Particle-beam-driven plasma wakefield acceleration
In a way analogous to laser-plasma accelerators (also called Laser WakeField Accelerators, LWFA), waves of electron density in the plasma can also be driven by the passage of a relativistic beam of charged particles, the “driver”. For very dense electron beam drivers, the plasma wave takes the form of an ion cavity (see figure), in the so-called blow-out or bubble regime. This ion cavity has ideal properties to accelerate the main electron beam, the “trailing” electron bunch.
The UPX group is exploring the physics of particle-beam-driven Plasma WakeField Acceleration (PWFA) by following several research avenues:
– Based on experiments conducted on the state-of-the-art conventional accelerator facilities FACET and FACET-II, the group aims at understanding the physics of beam-plasma interaction and at the experimental realization of a plasma accelerator module that would be capable of accelerating a distinct bunch of particles, with high energy gain, low energy spread, high energy efficiency, and preserved emittance. Among the many recent achievements, one can cite the 9 GeV acceleration of electron beam in a PWFA (PPCF 58, 034017, 2016), the demonstration of high-field acceleration and electron-beam self-focusing (Nature Communications 7, 11898, 2016), the multi-GeV acceleration of positrons in a self-loaded PWFA (Nature 524, 442, 2015) and first acceleration of a distinct bunch of positrons in a plasma (Sci. Rep. 7, 141180, 2017), and the first measurements of transverse wakefields in hollow plasma channels (PRL 120, 124802, 2018). This research is conducted as part of the international E-200 collaboration, including in particular SLAC and UCLA in the US.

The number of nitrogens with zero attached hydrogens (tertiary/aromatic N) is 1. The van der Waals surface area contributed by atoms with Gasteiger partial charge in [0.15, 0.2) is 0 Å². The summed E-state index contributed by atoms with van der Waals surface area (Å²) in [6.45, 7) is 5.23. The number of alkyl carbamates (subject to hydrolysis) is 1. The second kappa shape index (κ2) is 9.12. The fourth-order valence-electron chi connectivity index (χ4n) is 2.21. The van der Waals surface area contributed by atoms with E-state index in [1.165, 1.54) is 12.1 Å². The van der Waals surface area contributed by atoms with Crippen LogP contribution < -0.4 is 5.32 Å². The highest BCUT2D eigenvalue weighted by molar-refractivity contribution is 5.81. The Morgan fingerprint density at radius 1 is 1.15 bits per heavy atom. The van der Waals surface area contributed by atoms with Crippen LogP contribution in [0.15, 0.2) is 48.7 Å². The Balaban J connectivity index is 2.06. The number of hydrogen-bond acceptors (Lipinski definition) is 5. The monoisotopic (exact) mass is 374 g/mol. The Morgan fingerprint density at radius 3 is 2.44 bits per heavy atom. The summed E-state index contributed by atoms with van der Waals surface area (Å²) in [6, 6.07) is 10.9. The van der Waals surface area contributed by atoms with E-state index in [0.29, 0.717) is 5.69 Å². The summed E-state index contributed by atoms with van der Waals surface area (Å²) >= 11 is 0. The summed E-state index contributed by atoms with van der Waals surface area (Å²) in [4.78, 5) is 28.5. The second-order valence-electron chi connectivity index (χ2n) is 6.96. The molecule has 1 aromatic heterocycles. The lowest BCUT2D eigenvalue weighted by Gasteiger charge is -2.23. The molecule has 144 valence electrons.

– Using a Laser WakeField Accelerator (LWFA), one can actually produce electron beams whose properties reach the very demanding requirements to drive a PWFA. Such hybrid wakefield accelerators, where a LWFA electron beam drives a PWFA section, open the opportunity to study PWFA physics using in-house compact laser facilities and to leverage the advantages of PWFA, for example for the generation of ultra-bright particle beams. Recent achievements include the observation of plasma lensing and acceleration from the PWFA section, as well as the imaging of the PWFA plasma wave. This research on hybrid LWFA-PWFA is conducted in collaboration with HZDR and LMU in Germany.
In addition to these experimental activities, the group is also contributing in the theoretical and advanced numerical modeling of beam-plasma interaction. This activity includes the topic of hybrid LWFA-PWFA, the acceleration of positrons in plasmas as well as electromagnetic plasma instabilities developing during the interaction between laser, particle beam and plasma. Recently, a new concept that leverages hybrid LWFA-PWFA for the generation of ultra-bright betatron gamma-ray radiation was demonstrated numerically (PRL 120, 254802, 2018). This work is conducted in collaboration with CEA in France.